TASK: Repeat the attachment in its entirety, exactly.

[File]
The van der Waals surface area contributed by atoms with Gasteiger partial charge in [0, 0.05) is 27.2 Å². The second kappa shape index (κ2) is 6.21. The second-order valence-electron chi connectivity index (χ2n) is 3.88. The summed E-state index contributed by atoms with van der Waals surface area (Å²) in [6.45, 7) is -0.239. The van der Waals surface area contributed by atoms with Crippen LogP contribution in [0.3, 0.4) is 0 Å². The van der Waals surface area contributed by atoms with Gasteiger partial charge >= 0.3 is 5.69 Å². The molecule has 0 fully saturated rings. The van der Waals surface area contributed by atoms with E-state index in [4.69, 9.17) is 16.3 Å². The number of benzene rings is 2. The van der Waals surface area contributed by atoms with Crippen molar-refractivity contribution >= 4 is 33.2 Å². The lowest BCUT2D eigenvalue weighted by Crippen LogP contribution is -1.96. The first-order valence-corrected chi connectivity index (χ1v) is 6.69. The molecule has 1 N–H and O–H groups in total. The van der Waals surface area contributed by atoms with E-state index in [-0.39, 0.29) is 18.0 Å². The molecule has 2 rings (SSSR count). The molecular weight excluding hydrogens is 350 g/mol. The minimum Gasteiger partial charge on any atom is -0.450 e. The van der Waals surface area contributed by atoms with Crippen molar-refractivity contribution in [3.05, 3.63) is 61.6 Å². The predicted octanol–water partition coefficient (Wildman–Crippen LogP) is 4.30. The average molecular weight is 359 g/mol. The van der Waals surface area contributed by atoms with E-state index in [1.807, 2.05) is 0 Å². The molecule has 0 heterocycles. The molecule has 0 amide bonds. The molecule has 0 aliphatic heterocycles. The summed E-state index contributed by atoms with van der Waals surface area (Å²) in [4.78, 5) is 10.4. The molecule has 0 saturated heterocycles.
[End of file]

The van der Waals surface area contributed by atoms with Gasteiger partial charge in [0, 0.05) is 27.2 Å². The second kappa shape index (κ2) is 6.21. The second-order valence-electron chi connectivity index (χ2n) is 3.88. The summed E-state index contributed by atoms with van der Waals surface area (Å²) in [6.45, 7) is -0.239. The van der Waals surface area contributed by atoms with Crippen LogP contribution in [0.3, 0.4) is 0 Å². The van der Waals surface area contributed by atoms with Gasteiger partial charge >= 0.3 is 5.69 Å². The molecule has 0 fully saturated rings. The van der Waals surface area contributed by atoms with E-state index in [4.69, 9.17) is 16.3 Å². The number of benzene rings is 2. The van der Waals surface area contributed by atoms with Crippen molar-refractivity contribution >= 4 is 33.2 Å². The lowest BCUT2D eigenvalue weighted by Crippen LogP contribution is -1.96. The first-order valence-corrected chi connectivity index (χ1v) is 6.69. The molecule has 1 N–H and O–H groups in total. The van der Waals surface area contributed by atoms with E-state index in [-0.39, 0.29) is 18.0 Å². The molecule has 2 rings (SSSR count). The molecular weight excluding hydrogens is 350 g/mol. The minimum Gasteiger partial charge on any atom is -0.450 e. The van der Waals surface area contributed by atoms with Crippen molar-refractivity contribution in [3.05, 3.63) is 61.6 Å². The predicted octanol–water partition coefficient (Wildman–Crippen LogP) is 4.30. The average molecular weight is 359 g/mol. The van der Waals surface area contributed by atoms with E-state index in [1.807, 2.05) is 0 Å². The molecule has 0 heterocycles. The molecule has 0 amide bonds. The molecule has 0 aliphatic heterocycles. The summed E-state index contributed by atoms with van der Waals surface area (Å²) in [4.78, 5) is 10.4. The molecule has 0 saturated heterocycles.